Inferno By Dante And Punishments

The Comedy, later renamed The Divine Comedy was written by Dante Alighieri of

Florence, Italy. In the early 14th century, while in exile, Dante wrote this
epic poem which is broken down into three books. In each book Dante recounts his
travels through Hell, Purgatory, and Heaven respectively. The first book of The

Divine Comedy, Inferno, is an remarkably brilliant narrative. He narrates his
descent into and observation of hell through its numerous circles and rings. One
extraordinary way Dante depicted hell is in his descriptions of the various
punishments that each group of sinners has received. In a prior college course I
took we learned about medieval torture practices. This knowledge led me to see
similarities in the punishments given in Inferno. The diverse punishments that

Dante envisions all the sinners in hell receiving are broken down into two
types. The first he borrows from many gruesome and severe forms of medieval
torture. The second type is often less physically agonizing. It is Dante’s
creative, very clever forms of punishment. Although all sinners in hell are
souls, Dante gives each one a physical attribute so that the reader can envision
the entire atmosphere clearer. The borrowed medieval forms of torturous
punishments create physical pain for the different sinners in hell, and thus
intended to be interpreted literally. The creative punishments are conceived to
deliver mental and psychological pain to be understood metaphorically. Creative
punishments in many cases can, however, inflict both a mental pain and a
physical pain upon the sinner. Many of the severe punishments that Dante
foresees for the sinners are borrowed from practices of medieval torment and
imprisonment. The medieval dungeons were usually gloomy and dark, and inundated
in disgusting stenches. Dante used this depiction to describe the overall
atmosphere in the inferno. Unbearable and unavoidable extremes of cold or hot
temperature, which are portrayed in the Inferno, are also representative of

Medieval times. Prisoners of Medieval jails were provided with little or no
ventilation to protect them from the extreme cold or hot weather, they could
easily freeze to death or die of heatstroke. Throughout Inferno images of cruel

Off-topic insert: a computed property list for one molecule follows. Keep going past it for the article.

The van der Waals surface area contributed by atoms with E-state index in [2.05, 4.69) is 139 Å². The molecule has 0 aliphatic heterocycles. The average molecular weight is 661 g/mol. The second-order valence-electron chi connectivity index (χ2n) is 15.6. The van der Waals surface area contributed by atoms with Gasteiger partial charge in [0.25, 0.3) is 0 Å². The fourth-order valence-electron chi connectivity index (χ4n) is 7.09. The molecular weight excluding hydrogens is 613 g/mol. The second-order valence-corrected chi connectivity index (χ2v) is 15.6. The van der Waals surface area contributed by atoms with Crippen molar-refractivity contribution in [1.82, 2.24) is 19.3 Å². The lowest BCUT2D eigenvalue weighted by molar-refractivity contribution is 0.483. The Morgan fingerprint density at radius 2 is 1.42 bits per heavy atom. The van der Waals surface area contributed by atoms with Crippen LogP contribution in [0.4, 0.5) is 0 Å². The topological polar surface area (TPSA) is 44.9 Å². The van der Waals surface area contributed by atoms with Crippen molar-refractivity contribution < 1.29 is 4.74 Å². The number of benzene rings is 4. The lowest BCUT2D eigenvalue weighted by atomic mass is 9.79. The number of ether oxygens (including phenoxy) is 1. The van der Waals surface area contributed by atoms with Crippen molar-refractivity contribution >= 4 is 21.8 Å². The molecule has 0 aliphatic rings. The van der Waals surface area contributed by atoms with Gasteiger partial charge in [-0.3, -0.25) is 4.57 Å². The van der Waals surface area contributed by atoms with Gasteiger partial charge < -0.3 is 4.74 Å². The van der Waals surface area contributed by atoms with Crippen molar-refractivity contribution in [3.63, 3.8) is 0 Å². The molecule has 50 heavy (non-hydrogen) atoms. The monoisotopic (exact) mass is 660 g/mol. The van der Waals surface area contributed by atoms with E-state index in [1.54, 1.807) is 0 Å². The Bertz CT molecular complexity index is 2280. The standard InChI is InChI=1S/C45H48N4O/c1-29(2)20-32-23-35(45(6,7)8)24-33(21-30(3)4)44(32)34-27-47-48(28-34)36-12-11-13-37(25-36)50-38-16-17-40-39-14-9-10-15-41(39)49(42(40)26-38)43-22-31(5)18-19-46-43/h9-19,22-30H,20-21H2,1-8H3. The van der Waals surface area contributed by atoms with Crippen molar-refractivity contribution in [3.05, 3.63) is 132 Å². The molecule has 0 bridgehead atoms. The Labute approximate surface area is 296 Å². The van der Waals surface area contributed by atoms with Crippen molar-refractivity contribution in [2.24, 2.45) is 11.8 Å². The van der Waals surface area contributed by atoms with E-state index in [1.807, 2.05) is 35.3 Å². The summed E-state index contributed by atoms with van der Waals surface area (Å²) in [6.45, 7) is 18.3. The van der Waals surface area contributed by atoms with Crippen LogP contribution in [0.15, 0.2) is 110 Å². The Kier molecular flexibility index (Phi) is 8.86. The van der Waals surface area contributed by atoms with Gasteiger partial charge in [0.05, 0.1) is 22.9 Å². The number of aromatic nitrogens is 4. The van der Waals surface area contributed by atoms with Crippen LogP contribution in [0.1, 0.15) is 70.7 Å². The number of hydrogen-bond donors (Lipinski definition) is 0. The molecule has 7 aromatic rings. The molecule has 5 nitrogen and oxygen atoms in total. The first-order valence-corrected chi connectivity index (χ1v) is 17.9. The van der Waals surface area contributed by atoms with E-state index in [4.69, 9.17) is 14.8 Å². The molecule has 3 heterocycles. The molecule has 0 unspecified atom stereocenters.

punishment adopted from the ideas of medieval torture are seen to inflict
physical pain upon the sinners. The eighth circle, called Malebolge, contained
the sinners known as the Flatterers. The sin of flattery was punishable through
torture intending to create physical anguish. As Dante travels over a bridge he
sees that "the ditch beneath/ held people plunged in excrement that seemed/ as
if it had been poured from human privies" (167). The sinners were obviously
condemned to live in "*censored*" because of all the "bull*censored*"
that ran across their tongues while they were living. Dante meets up with a
sinner who informs him of this: "I am plunged here because of flatteries--/ of
which my tongue had such sufficiency" (167). The irony is intentional that the
sinners sit immersed in the crap that originally came from their mouths in the
form of flattery. This punishment is quite vile and repulsive. It is designed to
inflict physical agony upon the sinner. Dante, as a visitor to this place, is
questioned by a sinner, "Why do you stare more greedily at me than at the
others who are filthy?" (167). Although Dante feels depressed for the sinners
he has seen throughout his journey, in this ring among the flatterers he seems
to be nonchalant about meeting them. He is not as moved by their condition as he
is in other rings, maybe because he thinks they deserve this sort of punishment,
however disgusting it may be. Dante, the visitor, leaves the ring having had his
sights fill of it. The second form of punishment Dante uses in Inferno is very
interesting to analyze. These are his metaphorical punishments which are quite
creative and more original than any physical torture. In Canto XX Dante, the
visitor, travels with his companion through the eighth circle where the souls of
the Diviners, Astrologers, and Magicians have been sent to suffer. Dante
describes a procession of "mute and weeping" (179) souls who "found it
necessary to walk backward" (179) because they had their heads turned all the
way behind them. These souls, when living thought they could see the future and
are now damned to only see behind them. This description of these pathetic souls
is an example of one of the psychologically painful punishments invented by

Dante. It is obviously uncomfortable to have one’s head turned backwards, but
the mental anguish is far greater. For Dante who was raised in a religious
background, telling the future was a form of